Elisabeth Kalko
Expedition Panama, October 1997



q I found it very interesting to see how smart a spider really is and to see the different prey-hunting techniques that Portia used. I wondered if there are any other spiders that use Portia's techniques?

A There are a number of other spider species which use Portia's techniques. Almost all the techniques Portia uses are used by at least one other species of spider. These include other jumping spiders besides Portia, as well as spiders in groups that are quite unrelated to Portia. The thing about Portia is that it does all the techniques any of the other species do, and it's fair to say it does the techniques as well as or better than the others.In the United States, the common long-legged spiders found in most people's basements, Pholcus phalangiodes, is an aggressive mimic like Portia. It will leave its web and go hunting other spiders in their webs, and lure them closely with web-borne signals like Portia does. Also in our country there are other jumping spiders that will use the detour behavior Portia does - see a prey spider, then take a roundabout route to get to it. This takes planning ahead. I suspect most jumping spider species will do this.
Stim Wilcox
Spiders!, April 1999



q Can other invertebrates learn a task by watching, like the octopus learned to open the jar?

A As far as I know, no other reports have been published on the same process. However, it should be noticed that among arthropods several species are reported to be able to benefit of the "others'" experience. As an example, foraging bees receive information about the food location by other animals using a well known communication dance: this is a different process - theoretically speaking - but in a very simplistic way could be considered similar.
Graziano Fiorito
Creatures of the Deep, February 1996



q What's the most remarkable thing you've ever seen a raven do?

A The most remarkable thing I've ever seen a raven do is rather than pecking little chips out of a big hunk of suet, as most birds do, this bird "sliced" off a big hunk that he could fly off with; he carved out a groove with dozens of pecks all aligned till he got the big chunk. That's planning, and postponing immediate gratification to achieve greater gratification later.
Bernd Heinrich
Animal Einsteins, January 1999



q Does Alex the parrot use language to express preferences, make choices or comment on the world around him?

A Yes, Alex is quite insistent about using his speech to get what he wants. If, for example, he requests a grape and I give him something else, most of the time he says "Nuh (his word for 'no') and requests the grape again. We can't really document if he is commenting on the world around him....if he says "yellow" when a student is wearing a yellow shirt, he might simply be practicing the term.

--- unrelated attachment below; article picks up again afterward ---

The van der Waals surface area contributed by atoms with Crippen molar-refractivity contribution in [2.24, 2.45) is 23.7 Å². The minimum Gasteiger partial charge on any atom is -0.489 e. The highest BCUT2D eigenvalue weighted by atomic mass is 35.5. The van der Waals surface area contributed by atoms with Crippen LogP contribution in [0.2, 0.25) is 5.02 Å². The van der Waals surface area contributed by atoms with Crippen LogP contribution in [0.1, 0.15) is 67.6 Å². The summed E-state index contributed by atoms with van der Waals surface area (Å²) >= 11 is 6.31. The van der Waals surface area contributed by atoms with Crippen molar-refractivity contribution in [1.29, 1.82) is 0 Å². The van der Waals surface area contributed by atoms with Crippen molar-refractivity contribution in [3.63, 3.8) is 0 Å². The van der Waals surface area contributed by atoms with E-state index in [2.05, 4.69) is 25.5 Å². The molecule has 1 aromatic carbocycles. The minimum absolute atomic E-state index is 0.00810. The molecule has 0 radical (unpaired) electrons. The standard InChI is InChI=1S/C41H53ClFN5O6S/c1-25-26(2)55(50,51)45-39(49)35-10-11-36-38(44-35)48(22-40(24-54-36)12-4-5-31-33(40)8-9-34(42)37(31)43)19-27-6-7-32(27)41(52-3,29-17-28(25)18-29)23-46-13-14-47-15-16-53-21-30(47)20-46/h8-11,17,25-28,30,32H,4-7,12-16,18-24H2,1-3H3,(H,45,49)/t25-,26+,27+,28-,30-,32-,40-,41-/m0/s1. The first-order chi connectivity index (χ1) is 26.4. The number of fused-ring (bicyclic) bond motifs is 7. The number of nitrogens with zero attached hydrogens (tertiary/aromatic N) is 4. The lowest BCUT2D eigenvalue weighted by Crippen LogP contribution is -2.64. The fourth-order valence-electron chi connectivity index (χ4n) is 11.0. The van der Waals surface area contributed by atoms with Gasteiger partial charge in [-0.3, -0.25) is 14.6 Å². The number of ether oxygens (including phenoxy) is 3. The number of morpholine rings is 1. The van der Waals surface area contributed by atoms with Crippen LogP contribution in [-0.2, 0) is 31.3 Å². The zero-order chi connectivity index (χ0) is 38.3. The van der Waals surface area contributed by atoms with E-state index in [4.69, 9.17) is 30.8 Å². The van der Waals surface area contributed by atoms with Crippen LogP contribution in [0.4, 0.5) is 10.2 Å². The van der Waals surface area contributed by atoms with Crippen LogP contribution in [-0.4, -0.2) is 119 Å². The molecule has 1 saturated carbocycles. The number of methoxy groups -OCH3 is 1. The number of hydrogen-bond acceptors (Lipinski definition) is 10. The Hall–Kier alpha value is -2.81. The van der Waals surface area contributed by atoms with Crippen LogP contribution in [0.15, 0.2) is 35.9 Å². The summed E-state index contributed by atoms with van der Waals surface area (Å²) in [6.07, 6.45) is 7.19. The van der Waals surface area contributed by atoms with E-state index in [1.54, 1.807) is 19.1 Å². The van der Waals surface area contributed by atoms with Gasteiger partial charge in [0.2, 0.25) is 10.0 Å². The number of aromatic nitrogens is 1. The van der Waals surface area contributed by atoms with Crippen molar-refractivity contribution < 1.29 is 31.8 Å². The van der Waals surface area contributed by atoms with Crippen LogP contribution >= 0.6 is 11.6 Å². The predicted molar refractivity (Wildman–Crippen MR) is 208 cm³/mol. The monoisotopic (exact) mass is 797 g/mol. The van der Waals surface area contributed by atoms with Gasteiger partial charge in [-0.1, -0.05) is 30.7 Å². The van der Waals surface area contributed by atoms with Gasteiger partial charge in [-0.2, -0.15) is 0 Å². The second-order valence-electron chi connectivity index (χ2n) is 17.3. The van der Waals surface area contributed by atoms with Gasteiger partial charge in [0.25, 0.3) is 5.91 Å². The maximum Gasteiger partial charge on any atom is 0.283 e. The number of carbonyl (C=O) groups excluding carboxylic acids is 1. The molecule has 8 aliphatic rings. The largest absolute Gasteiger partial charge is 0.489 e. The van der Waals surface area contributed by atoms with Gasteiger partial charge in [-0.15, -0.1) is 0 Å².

Irene Pepperberg
Animal Einsteins, January 1999



q Do you believe that cooperation and peacemaking may be instinctive behaviors among non-human primates and among humans, too?

A We don't use the term "instinct" anymore because everything people and animals do is determined by both biology and the environment. But if you mean that the tendency and capacity to restore relationships after fights is part of primate nature, I'd say yes. It is part of it, and the environment (for example, the culture in which you live, or the educational system) can either strengthen or weaken this tendency. This is also true for nonhuman primates. We once did a study in which we let young rhesus monkeys live together with stumptail monkeys. The first species is rather intolerant and aggressive, the second much more peace-loving. By the end of the experiment, the rhesus monkeys had changed their behavior, and had become as conciliatory as the stumptails. This shows that peacemaking is something that can be learned (in the same way that aggressiveness can be learned). The study was published by: de Waal, F. B. M. and D. L. Johanowicz (1993). Modification of reconciliation behavior through social experience: An experiment with two macaque species. Child Development 64: 897-908.
Frans de Waal
Prime Time Primates, February 1995



q How did you like working with chimps? Are they usually cooperative with the experiments, as we see on the show, or are they sometimes bored or uncooperative?

A Can't you tell that I LOVE working with chimps? I HAVE to be around them; it is a bit of a disease, I am afraid. The chimps have the full range of behaviors just as you see in your children or perhaps yourself! Some days they are absolutely wonderful, cooperative and so much fun; others days, they are spoiled brats (some of them, like Digger, who is an adolescent male about 9-1/2 years old, who loves to spit at the female chimps through the cage bars, and really make them mad! They scream and scream when he does this, and the more they scream, the worse he acts! Who does that sound like, eh? Any of you have any little sisters or little brothers who do those kinds of things?? No? Gee, I guess I was wrong; I thought that you would all really understand what kind of teasing and "sibling rivalry" I was talking about... The chimps often try to test the limits of our patience, for sure. But, everyone, chimps and humans alike, forgive and forget on a regular basis, and we continue to try to make our experiments more like fun games for both the chimps and their teachers. All in all, it is a wonderful, wonderful experience to share their lives, and none of us would give it up for anything!
Sally Boysen
Animal Einsteins, January 1999





 

Scientific American Frontiers
Fall 1990 to Spring 2000
Sponsored by GTE Corporation,
now a part of Verizon Communications Inc.